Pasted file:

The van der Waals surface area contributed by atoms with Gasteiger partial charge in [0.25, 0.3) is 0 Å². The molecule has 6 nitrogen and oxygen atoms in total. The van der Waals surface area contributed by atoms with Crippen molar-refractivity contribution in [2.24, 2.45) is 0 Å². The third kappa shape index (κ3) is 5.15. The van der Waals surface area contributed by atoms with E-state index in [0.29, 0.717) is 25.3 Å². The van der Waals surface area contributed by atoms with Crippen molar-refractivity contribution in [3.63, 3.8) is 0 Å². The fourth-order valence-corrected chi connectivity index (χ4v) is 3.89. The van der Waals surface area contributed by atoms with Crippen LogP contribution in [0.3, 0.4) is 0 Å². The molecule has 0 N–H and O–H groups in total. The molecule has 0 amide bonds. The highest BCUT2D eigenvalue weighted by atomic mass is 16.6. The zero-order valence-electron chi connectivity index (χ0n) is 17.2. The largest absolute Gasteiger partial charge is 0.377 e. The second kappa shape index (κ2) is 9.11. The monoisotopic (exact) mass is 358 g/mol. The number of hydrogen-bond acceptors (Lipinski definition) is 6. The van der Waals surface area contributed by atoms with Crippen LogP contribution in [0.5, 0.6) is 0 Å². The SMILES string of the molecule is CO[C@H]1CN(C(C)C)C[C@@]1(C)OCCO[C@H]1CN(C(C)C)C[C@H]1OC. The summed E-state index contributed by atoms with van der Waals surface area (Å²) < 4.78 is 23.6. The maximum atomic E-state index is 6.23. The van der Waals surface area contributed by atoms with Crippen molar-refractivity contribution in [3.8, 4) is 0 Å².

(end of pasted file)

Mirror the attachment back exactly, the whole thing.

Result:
The van der Waals surface area contributed by atoms with Gasteiger partial charge in [0.25, 0.3) is 0 Å². The molecule has 6 nitrogen and oxygen atoms in total. The van der Waals surface area contributed by atoms with Crippen molar-refractivity contribution in [2.24, 2.45) is 0 Å². The third kappa shape index (κ3) is 5.15. The van der Waals surface area contributed by atoms with E-state index in [0.29, 0.717) is 25.3 Å². The van der Waals surface area contributed by atoms with Crippen molar-refractivity contribution in [3.63, 3.8) is 0 Å². The fourth-order valence-corrected chi connectivity index (χ4v) is 3.89. The van der Waals surface area contributed by atoms with Crippen LogP contribution in [0.3, 0.4) is 0 Å². The molecule has 0 N–H and O–H groups in total. The molecule has 0 amide bonds. The highest BCUT2D eigenvalue weighted by atomic mass is 16.6. The zero-order valence-electron chi connectivity index (χ0n) is 17.2. The largest absolute Gasteiger partial charge is 0.377 e. The second kappa shape index (κ2) is 9.11. The monoisotopic (exact) mass is 358 g/mol. The number of hydrogen-bond acceptors (Lipinski definition) is 6. The van der Waals surface area contributed by atoms with Crippen LogP contribution in [0.5, 0.6) is 0 Å². The SMILES string of the molecule is CO[C@H]1CN(C(C)C)C[C@@]1(C)OCCO[C@H]1CN(C(C)C)C[C@H]1OC. The summed E-state index contributed by atoms with van der Waals surface area (Å²) < 4.78 is 23.6. The maximum atomic E-state index is 6.23. The van der Waals surface area contributed by atoms with Crippen molar-refractivity contribution in [3.8, 4) is 0 Å².